Slate’s Isaac Chotiner talks to New York Times reporter Jodi Kantor about her work on last week’s article exposing Harvey Weinstein’s history of sexual harassment and abuse. Though Kantor was happy to discuss the reporting process and why her sources chose to come forward, she was less willing to speculate on how the women felt about having their stories ignored for so long. “You’d have to ask them that,” she said, “but honestly I think a lot of them were more consumed with their own feelings.” In regards to Sharon Waxman’s assertion that the Times killed her story about Weinstein in 2004 after pressure from the producer, Kantor said that in her own experience, “there was a tremendous amount of pressure, but the pressure was to get the story, not to abandon the story.”
Hachette Book Group has closed the Weinstein Books imprint. Staff and in-progress titles will be moved to Hachette Books.
Poynter talks to Jessica Bennett, who was recently hired as the Times’s first gender editor.
Seventy-two authors—including Claire Messud, Jennifer Egan, and Louise Glück—have signed a letter addressed to the New York Times in defense of Jill Bialosky, who was recently accused of plagiarizing parts of her new book. “Given the trust that is assumed between a writer and her readers, this mishandling is not something to shrug off,” they write. “Yet it bears saying that Ms Bialosky’s inadvertent repetition of biographical boilerplate was not an egregious theft intentionally performed. . . . It would be a terrible disservice to Ms Bialosky and to your readers if the article kept people from appreciating her substantial contributions to American letters.”
Quartz’s Zheping Huang looks inside the world of Chinese news assistants, who do much of the work for foreign correspondents but, due to Chinese law, cannot take any of the credit. Employed by the Chinese government, news assistants report stories, translate interviews, and arrange travel and accommodations for journalists at foreign news outlets, but are not allowed to have a byline. After publishing a story under the name of his news assistant, former Washington Post China correspondent Keith Richburg received a phone call from the government, “asking him why he wasn’t following Chinese rules.” “It’s gutting not to be able to give them a byline or real credit for the amount of work they’ve done, when in fact 90% of it is their work,” Richburg said.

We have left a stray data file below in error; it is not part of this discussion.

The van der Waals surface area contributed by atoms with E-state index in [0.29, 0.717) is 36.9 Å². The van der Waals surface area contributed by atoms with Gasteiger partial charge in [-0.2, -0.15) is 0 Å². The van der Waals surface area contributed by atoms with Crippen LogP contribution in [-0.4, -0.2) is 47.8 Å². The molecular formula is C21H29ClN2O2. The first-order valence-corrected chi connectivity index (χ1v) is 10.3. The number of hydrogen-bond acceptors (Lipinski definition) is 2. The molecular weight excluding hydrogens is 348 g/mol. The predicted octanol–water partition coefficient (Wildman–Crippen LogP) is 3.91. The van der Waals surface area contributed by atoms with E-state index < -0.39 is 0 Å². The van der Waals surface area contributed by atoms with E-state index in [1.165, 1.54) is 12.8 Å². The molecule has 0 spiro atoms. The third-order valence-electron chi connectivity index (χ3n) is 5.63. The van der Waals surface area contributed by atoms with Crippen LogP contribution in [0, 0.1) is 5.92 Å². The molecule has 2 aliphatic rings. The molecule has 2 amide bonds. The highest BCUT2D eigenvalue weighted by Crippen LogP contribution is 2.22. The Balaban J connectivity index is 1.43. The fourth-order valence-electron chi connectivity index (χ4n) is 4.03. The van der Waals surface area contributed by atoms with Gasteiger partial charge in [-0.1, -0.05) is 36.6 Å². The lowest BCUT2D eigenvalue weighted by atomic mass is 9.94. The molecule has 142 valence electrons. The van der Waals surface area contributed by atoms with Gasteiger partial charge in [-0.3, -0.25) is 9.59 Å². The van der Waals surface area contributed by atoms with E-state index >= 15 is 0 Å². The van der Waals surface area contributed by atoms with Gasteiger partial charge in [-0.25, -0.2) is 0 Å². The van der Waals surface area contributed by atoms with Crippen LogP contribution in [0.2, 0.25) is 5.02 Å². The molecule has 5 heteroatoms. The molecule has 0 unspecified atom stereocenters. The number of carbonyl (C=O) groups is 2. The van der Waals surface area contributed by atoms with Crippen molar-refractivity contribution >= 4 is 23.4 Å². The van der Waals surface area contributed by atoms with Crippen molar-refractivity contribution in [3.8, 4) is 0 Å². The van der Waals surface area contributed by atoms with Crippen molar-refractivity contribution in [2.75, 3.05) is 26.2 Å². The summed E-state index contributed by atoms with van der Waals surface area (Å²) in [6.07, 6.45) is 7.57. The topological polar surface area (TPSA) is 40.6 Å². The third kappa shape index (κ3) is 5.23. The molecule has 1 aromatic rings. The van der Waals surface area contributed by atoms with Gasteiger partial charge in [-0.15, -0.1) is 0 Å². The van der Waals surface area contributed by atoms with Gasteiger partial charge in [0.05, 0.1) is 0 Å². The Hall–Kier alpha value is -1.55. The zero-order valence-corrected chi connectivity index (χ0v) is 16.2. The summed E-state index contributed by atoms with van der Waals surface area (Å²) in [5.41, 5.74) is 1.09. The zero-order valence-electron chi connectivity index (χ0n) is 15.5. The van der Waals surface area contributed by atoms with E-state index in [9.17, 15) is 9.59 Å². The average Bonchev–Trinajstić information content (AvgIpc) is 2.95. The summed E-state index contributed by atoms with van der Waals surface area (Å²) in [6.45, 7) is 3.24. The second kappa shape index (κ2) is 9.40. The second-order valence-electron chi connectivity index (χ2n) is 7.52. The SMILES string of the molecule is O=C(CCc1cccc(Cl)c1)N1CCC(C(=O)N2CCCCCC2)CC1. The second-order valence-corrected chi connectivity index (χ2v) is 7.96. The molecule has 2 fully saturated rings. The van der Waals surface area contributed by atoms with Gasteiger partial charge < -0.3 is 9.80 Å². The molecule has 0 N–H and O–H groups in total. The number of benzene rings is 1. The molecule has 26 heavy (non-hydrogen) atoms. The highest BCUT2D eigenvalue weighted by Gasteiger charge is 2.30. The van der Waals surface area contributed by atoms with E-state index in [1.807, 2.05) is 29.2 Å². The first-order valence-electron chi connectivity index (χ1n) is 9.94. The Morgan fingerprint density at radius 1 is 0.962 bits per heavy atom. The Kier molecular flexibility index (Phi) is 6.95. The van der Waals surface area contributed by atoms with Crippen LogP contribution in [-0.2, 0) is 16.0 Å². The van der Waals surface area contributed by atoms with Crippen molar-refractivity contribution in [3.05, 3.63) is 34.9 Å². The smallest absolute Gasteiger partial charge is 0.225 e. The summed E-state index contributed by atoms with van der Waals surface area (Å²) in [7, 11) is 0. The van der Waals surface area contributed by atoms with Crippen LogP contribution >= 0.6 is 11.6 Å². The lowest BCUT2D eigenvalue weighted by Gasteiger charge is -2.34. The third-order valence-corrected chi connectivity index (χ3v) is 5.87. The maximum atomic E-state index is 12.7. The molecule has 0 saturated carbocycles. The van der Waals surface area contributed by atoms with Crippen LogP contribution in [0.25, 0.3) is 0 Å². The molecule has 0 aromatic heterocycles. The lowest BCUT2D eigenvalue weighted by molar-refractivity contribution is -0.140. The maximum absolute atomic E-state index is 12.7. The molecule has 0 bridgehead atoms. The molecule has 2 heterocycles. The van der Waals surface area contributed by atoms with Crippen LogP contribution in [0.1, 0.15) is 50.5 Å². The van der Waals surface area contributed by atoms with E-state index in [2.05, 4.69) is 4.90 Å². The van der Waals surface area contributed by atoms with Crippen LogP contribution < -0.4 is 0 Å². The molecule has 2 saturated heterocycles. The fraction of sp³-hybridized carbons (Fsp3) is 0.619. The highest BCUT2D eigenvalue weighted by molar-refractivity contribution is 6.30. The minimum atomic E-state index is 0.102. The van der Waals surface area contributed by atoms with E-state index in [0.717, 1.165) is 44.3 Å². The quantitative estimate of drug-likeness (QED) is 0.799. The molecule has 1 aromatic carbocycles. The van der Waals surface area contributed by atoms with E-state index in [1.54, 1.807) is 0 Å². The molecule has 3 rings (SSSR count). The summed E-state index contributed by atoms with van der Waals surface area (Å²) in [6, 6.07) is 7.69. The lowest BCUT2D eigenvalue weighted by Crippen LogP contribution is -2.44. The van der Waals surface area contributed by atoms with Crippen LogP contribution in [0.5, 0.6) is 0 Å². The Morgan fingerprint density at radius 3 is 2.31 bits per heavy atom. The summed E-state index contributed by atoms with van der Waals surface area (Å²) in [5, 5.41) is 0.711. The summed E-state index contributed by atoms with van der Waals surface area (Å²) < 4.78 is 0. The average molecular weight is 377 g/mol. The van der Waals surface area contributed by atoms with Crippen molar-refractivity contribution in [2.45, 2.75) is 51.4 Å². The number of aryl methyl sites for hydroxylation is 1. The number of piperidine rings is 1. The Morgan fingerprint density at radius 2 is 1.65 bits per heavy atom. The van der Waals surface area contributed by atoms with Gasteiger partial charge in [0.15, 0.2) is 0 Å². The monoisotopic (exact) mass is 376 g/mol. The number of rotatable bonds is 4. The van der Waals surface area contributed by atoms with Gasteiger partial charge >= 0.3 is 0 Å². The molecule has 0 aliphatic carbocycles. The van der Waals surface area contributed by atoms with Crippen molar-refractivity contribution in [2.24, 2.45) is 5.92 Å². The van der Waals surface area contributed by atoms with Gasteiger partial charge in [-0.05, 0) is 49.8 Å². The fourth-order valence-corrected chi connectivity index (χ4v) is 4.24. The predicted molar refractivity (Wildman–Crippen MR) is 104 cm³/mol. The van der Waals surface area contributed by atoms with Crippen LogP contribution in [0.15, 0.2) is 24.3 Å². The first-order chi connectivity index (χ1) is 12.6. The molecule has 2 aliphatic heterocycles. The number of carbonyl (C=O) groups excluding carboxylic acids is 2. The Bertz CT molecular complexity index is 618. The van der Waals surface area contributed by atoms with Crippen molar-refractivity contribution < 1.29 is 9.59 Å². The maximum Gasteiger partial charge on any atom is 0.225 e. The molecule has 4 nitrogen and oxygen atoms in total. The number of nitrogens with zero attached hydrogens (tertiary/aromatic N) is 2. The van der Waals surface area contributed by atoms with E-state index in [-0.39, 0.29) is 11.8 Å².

In an interview with Axios editor Mike Allen, Sheryl Sandberg denied that Facebook is a media company. “At our heart we’re a tech company,” she said. “We hire engineers. We don’t hire reporters. No one is a journalist. We don’t cover the news.” Business Insider’s Steve Kovach notes that the company, “which distributes media and makes money off it by selling ads is, by definition, in the media business.”
Actor Andrew Rannells is working on a book. The Book of Mormon and Girls star’s memoir will be published by Crown Archetype in 2019. “Being an author has always been a dream of mine and I am incredibly honored to be given this opportunity,” he said in a statement. “I am excited to share these stories and I will try my absolute best not to embarrass my family. Too badly.”